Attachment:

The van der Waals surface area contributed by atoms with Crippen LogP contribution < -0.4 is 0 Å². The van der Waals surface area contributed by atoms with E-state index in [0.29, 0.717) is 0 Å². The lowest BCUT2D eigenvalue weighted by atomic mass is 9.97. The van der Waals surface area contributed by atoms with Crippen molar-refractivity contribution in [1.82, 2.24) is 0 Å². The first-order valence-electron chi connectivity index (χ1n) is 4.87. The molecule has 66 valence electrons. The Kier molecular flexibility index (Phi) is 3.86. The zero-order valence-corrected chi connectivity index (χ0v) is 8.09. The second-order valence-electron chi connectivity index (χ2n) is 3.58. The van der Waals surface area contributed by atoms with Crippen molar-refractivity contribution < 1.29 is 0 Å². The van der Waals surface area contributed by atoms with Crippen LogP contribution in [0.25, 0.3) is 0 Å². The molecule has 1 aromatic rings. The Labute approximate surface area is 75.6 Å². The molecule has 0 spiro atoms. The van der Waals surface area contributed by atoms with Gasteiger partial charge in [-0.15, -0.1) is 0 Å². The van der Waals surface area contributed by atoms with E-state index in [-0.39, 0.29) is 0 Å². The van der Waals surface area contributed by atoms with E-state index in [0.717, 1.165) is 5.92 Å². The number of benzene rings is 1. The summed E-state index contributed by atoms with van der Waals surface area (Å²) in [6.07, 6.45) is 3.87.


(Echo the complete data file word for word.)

The van der Waals surface area contributed by atoms with Crippen LogP contribution < -0.4 is 0 Å². The van der Waals surface area contributed by atoms with E-state index in [0.29, 0.717) is 0 Å². The lowest BCUT2D eigenvalue weighted by atomic mass is 9.97. The van der Waals surface area contributed by atoms with Crippen molar-refractivity contribution in [1.82, 2.24) is 0 Å². The first-order valence-electron chi connectivity index (χ1n) is 4.87. The molecule has 66 valence electrons. The Kier molecular flexibility index (Phi) is 3.86. The zero-order valence-corrected chi connectivity index (χ0v) is 8.09. The second-order valence-electron chi connectivity index (χ2n) is 3.58. The van der Waals surface area contributed by atoms with Crippen molar-refractivity contribution < 1.29 is 0 Å². The van der Waals surface area contributed by atoms with Crippen LogP contribution in [0.25, 0.3) is 0 Å². The molecule has 1 aromatic rings. The Labute approximate surface area is 75.6 Å². The molecule has 0 spiro atoms. The van der Waals surface area contributed by atoms with Gasteiger partial charge in [-0.15, -0.1) is 0 Å². The van der Waals surface area contributed by atoms with E-state index in [-0.39, 0.29) is 0 Å². The van der Waals surface area contributed by atoms with E-state index in [0.717, 1.165) is 5.92 Å². The number of benzene rings is 1. The summed E-state index contributed by atoms with van der Waals surface area (Å²) in [6.07, 6.45) is 3.87.